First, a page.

The ride to Stirling and back was pretty grim to be honest with a persistent headwind for almost 40 miles and constant violent downpours.  There was little relief on the return trip as I had to climb from Cleish across to Townhill which involved 150m of ascent in 3 km – in Regensburg it will be about 200m but over 16km a considerably more sociable climb.  About 500m in to the ascent, and just as I started to blow smoke, a lycra chap who must have weighed all of 3 stone in a sodden Fair Isle sweater sped past wishing me a “lovely morning”.  Moments later in the opposite direction came a dozen kamikaze maniacs from the No Brakes No Brains No Fear Cycling Club on the downhill – I swear if the sound of my own breathing in my head wasn’t so loud I would have heard a sonic boom.  All in all, including a poignant tourist moment at the Wallace Monument, I covered 105km in 4 and a half hours – not the fastest ride in the world but given the apocalyptic weather it didn’t seem so bad.

Tell me again about how you took a 20 mile wrong turn daddy

As soon as I get in from the long ride I immediately make a carb smoothie with milk, banana and protein powder.  According to the kind of boffins that know about this kind of stuff a recovery drink with a ratio of carbs to protein at 4:1 will recharge my system if I drink it within half an hour which will allow me to go out and train hard again the next day.  Normally frozen to the bone given the Scottish summer I try and get in the shower and stretch the legs a bit before everything ceases up.  And then Pam hands me Rory so that she can get a shower and get ready for the day.  For some reason the boy likes his dad’s chat and he normally smiles and laughs throughout the epic tales of my Saturday morning journeys.

Rory is riveted by daddy's stories of tales of the politics of the peloton

For the last few weeks post-ride, and after I have recounted my adventures, me and the boy then settle down to watch the Giro d’Italia.  For some reason his education in pro tour cycling isn’t going so well as he rarely makes it past the first few seconds and then as he sleeps like an angel Pam wonders what magic techniques I have deployed to settle him down.  Listening to Sean Kelly for 5 minutes normally does the job for me too.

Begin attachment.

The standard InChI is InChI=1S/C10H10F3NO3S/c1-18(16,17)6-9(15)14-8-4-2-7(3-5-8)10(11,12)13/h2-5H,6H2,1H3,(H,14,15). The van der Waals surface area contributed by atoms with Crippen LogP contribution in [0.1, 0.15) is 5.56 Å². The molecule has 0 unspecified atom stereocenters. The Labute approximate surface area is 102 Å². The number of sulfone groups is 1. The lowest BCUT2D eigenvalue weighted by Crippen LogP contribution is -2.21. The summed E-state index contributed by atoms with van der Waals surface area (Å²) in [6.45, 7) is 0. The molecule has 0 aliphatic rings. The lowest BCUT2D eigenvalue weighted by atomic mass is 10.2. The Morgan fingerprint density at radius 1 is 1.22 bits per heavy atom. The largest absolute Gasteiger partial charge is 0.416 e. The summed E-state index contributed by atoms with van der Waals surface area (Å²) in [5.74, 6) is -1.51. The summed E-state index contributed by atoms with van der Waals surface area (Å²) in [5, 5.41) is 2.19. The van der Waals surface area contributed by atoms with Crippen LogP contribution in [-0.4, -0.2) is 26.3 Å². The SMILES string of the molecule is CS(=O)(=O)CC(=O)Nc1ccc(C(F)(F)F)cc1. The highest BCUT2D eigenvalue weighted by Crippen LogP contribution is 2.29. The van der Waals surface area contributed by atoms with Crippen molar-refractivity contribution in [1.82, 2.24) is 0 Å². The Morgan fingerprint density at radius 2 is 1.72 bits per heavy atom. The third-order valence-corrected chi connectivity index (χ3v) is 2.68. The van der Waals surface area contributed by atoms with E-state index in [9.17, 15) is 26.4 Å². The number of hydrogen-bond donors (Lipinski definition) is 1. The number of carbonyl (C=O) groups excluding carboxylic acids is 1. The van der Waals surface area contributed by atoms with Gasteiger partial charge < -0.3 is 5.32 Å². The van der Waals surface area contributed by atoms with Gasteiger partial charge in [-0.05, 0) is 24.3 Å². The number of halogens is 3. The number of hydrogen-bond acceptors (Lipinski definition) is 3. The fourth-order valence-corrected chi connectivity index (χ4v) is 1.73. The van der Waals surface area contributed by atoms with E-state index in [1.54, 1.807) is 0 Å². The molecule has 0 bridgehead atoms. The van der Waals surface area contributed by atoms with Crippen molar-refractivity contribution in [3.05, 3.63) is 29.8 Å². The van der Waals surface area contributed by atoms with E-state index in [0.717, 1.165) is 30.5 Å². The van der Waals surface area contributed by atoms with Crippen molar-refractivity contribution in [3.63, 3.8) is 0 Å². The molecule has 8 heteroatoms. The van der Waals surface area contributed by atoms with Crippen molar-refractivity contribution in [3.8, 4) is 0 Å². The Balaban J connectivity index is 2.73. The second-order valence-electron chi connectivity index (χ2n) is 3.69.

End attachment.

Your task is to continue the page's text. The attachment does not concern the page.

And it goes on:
The long run ended up being on Sunday night and was a blustery 10 miles around downtown Dunfy.  Now I am going to be very uncharitable, unkind and controversial for a second – so please stop here if you are easily offended by abuse of middle-aged women in lycra.  Yes, it is Moonwalking season.  I am all for charitable efforts after raising £4,000 for the Anaphylaxis Campaign myself last year and I am all for exercise for everyone, however, there is one subset of Moonwalkers for whom I reserve a special kind of derision.  Yes ladies I am possibly fitter than you, and yes I am a gentleman – but if you see me running towards you 9.5 miles into a 10 mile run I will be hurting and you should not walk 4 abreast on the pavement but should move at least one of your substantial lycra clad asses marginally and allow me past rather than make my aching, fragile legs climb a grass verge.  I understand the special bond of the sisterhood of Moonwalkers and I understand that you don’t want to be separated for even a second but pause for a moment, look at the pain etched across my face and do the right thing and step aside.  Oh, and you don’t need that much Powerade for a 5 mile walk or your asses will never shrink.  As you were ladies.

Next week will see volumes really start to kick up as I go into the final stretch of the plan.  And maybe I’ll tell you what I think about when I paddle, peddle and plod my way around Scotland.